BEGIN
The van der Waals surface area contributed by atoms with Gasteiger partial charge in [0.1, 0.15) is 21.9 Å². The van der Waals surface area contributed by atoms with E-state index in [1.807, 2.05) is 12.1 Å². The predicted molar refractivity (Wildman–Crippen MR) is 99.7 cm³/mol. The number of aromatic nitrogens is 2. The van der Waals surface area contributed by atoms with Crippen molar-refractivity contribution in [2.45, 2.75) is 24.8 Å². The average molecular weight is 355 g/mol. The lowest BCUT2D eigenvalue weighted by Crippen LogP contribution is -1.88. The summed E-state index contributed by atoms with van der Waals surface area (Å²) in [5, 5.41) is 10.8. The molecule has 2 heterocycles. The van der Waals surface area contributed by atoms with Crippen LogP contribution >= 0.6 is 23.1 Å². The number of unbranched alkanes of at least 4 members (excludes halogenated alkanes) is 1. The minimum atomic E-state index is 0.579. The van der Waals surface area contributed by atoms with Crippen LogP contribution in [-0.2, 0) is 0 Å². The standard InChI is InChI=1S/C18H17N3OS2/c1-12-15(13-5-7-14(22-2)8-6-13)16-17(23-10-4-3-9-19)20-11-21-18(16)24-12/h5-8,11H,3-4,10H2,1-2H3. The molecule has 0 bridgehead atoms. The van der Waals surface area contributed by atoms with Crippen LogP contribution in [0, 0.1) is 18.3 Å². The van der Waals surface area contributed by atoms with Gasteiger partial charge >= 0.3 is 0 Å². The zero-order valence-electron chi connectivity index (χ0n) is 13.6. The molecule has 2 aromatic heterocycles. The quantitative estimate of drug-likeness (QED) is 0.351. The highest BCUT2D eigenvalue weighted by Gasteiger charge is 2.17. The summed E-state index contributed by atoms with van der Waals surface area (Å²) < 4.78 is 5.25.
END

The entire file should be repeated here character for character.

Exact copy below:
The van der Waals surface area contributed by atoms with Gasteiger partial charge in [0.1, 0.15) is 21.9 Å². The van der Waals surface area contributed by atoms with E-state index in [1.807, 2.05) is 12.1 Å². The predicted molar refractivity (Wildman–Crippen MR) is 99.7 cm³/mol. The number of aromatic nitrogens is 2. The van der Waals surface area contributed by atoms with Crippen molar-refractivity contribution in [2.45, 2.75) is 24.8 Å². The average molecular weight is 355 g/mol. The lowest BCUT2D eigenvalue weighted by Crippen LogP contribution is -1.88. The summed E-state index contributed by atoms with van der Waals surface area (Å²) in [5, 5.41) is 10.8. The molecule has 2 heterocycles. The van der Waals surface area contributed by atoms with Crippen LogP contribution >= 0.6 is 23.1 Å². The number of unbranched alkanes of at least 4 members (excludes halogenated alkanes) is 1. The minimum atomic E-state index is 0.579. The van der Waals surface area contributed by atoms with Crippen LogP contribution in [-0.2, 0) is 0 Å². The standard InChI is InChI=1S/C18H17N3OS2/c1-12-15(13-5-7-14(22-2)8-6-13)16-17(23-10-4-3-9-19)20-11-21-18(16)24-12/h5-8,11H,3-4,10H2,1-2H3. The molecule has 0 bridgehead atoms. The van der Waals surface area contributed by atoms with Crippen LogP contribution in [0, 0.1) is 18.3 Å². The van der Waals surface area contributed by atoms with Gasteiger partial charge >= 0.3 is 0 Å². The zero-order valence-electron chi connectivity index (χ0n) is 13.6. The molecule has 2 aromatic heterocycles. The quantitative estimate of drug-likeness (QED) is 0.351. The highest BCUT2D eigenvalue weighted by Gasteiger charge is 2.17. The summed E-state index contributed by atoms with van der Waals surface area (Å²) < 4.78 is 5.25.